Complications
Female
Glucose Intolerance
Glucose Tolerance Test
Humans
Male
Middle Aged
Risk factors
Abstract
AIMS: Diabetes and impaired glucose metabolism cause metabolic, neural and circulatory disturbances that may predispose to adverse cooling and related symptoms during the cold season. This study assessed the prevalence of cold-related cardiorespiratory symptoms in the general population according to glycaemic status.
METHODS: The study population consisted of 2436 men and 2708 women aged 45-74years who participated in the National FINRISK cold sub-studies in 2002 and 2007. A questionnaire assessed cold-related symptoms (respiratory, cardiac, peripheral circulation). Glycaemic status was determined based on fasting blood glucose, oral glucose tolerance tests or reported diagnosis of diabetes and categorized into normal glucose metabolism, impaired fasting blood glucose, impaired glucose tolerance, screening-detected type 2 diabetes and type 2 diabetes.
RESULTS: Type 2 diabetes was associated with increased odds for cold-related dyspnoea [Adjusted OR 1.72 (95% CI, 1.28-2.30)], chest pain [2.10 (1.32-3.34)] and respiratory symptoms [1.85 (1.44-2.38)] compared with normal glucose metabolism. Screened type 2 diabetes showed increased OR for cold-related dyspnoea [1.36 (1.04-1.77)], cough [1.41 (1.06-1.87)] and cardiac symptoms [1.51 (1.04-2.20)]. Worsening of glycaemic status was associated with increased odds for cold-related dyspnoea (from 1.16 in impaired fasting glucose to 1.72 in type 2 diabetes, P=0.000), cough (1.02-1.27, P=0.032), chest pain (1.28-2.10, P=0.006), arrhythmias (0.87-1.74, P=0.020), cardiac (1.11-1.99, P=0.000), respiratory (1.14-1.84, P=0.000) and all symptoms (1.05-1.66, P=0.003).
CONCLUSIONS: Subjects with diabetes and pre-diabetes experience more cold-related cardiorespiratory symptoms and need instructions for proper protection from cold weather to reduce adverse health effects.
PubMed ID
28521195 View in PubMed
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Effects of whole body cooling on sensory perception and manual performance in subjects with Raynaud's phenomenon.

https://arctichealth.org/en/permalink/ahliterature302323
Source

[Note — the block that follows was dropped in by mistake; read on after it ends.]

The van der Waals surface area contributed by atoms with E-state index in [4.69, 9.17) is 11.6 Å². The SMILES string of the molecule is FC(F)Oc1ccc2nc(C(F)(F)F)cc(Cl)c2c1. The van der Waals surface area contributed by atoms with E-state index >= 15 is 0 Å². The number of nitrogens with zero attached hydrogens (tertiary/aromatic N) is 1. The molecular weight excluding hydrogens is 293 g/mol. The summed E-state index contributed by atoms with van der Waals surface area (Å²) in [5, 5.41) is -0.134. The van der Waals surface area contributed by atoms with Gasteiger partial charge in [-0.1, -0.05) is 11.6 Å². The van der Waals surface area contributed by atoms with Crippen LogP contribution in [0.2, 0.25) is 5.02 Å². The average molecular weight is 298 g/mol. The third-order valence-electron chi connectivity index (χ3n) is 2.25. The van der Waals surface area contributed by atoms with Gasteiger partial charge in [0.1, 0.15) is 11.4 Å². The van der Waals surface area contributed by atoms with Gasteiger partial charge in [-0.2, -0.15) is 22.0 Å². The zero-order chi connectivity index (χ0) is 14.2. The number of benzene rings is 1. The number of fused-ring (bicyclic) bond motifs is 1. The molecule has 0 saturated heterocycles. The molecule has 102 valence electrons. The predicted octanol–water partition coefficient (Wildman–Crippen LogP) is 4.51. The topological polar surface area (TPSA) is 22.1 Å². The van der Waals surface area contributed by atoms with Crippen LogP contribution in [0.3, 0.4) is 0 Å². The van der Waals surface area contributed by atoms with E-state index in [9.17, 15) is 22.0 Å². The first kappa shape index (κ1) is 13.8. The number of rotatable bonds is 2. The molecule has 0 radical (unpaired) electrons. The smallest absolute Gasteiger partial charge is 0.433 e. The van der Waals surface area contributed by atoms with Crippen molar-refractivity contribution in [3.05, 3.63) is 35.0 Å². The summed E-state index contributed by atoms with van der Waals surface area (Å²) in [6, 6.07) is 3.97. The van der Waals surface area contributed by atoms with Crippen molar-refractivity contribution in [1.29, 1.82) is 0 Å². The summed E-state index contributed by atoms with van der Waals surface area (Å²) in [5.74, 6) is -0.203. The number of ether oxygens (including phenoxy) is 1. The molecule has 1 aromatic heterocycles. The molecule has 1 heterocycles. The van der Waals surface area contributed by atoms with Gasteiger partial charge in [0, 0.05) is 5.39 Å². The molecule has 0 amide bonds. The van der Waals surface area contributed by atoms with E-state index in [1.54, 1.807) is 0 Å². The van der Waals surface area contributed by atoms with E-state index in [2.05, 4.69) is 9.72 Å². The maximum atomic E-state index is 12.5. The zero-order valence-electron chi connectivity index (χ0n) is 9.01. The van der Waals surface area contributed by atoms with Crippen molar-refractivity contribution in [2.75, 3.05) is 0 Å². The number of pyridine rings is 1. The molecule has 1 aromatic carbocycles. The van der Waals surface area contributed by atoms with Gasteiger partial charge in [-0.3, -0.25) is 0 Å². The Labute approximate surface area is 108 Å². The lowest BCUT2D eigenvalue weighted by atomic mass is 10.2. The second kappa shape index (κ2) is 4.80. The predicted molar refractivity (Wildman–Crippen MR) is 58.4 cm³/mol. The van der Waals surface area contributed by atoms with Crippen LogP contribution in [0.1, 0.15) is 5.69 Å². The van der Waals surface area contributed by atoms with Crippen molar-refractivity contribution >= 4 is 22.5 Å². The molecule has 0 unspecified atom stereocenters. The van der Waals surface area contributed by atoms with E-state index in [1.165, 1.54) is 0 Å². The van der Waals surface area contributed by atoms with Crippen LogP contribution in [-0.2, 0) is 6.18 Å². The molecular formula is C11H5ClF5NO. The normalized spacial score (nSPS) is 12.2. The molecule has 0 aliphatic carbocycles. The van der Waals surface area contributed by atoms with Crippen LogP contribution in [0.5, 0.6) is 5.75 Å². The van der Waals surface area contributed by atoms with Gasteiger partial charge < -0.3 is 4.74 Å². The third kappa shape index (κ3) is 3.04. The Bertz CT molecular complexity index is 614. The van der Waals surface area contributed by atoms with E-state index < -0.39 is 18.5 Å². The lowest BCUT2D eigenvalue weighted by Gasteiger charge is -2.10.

Comparative Biochemistry and Physiology. Part A, Molecular and Integrative Physiology. 2001 Apr;128(4):749-57.
Publication Type
Article
Date
2001
Author
Rissanen S
Hassi J
Juopperi K
Rintamäki H
Source
Comparative Biochemistry and Physiology. Part A, Molecular and Integrative Physiology. 2001 Apr;128(4):749-57.
Date
2001
Language
English
Publication Type
Article
Keywords
Adult
Body Temperature Regulation
Cold Temperature
Fingers
Humans
Male
Perception
Physiology
Raynaud Disease
Physiopathology
Sensation
Skin Physiological Phenomena
Abstract
Patients with Raynaud's phenomenon (RP) have abnormal digital vasoconstriction in response to cold. The aim of the study was to investigate the effects of cooling on sensory perception and manual performance in healthy male subjects and subjects with RP. There were two groups of subjects with primary RP: 12 subjects fulfilled the criteria of Lewis (L) and the other 12 the more critical criteria of Maricq (M). Control group (C) consisted of 19 healthy men. Subjects were exposed to 5 degrees C for 60 min. Skin temperatures were measured. Finger dexterity, pinch strength, abduction/adduction of fingers, pressure perception threshold and vibration perception threshold were tested during the exposure every 15 min. At the beginning of the exposure the mean (S.E.) finger temperature was 2.5 (1.2) degrees C (P
PubMed ID
11282318 View in PubMed
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Influence of seasonally adjusted exposure to cold and darkness on cognitive performance in circumpolar residents.

https://arctichealth.org/en/permalink/ahliterature302326
Source
Scand J Psychol. 2005 Jul;46(3):239-46.
Publication Type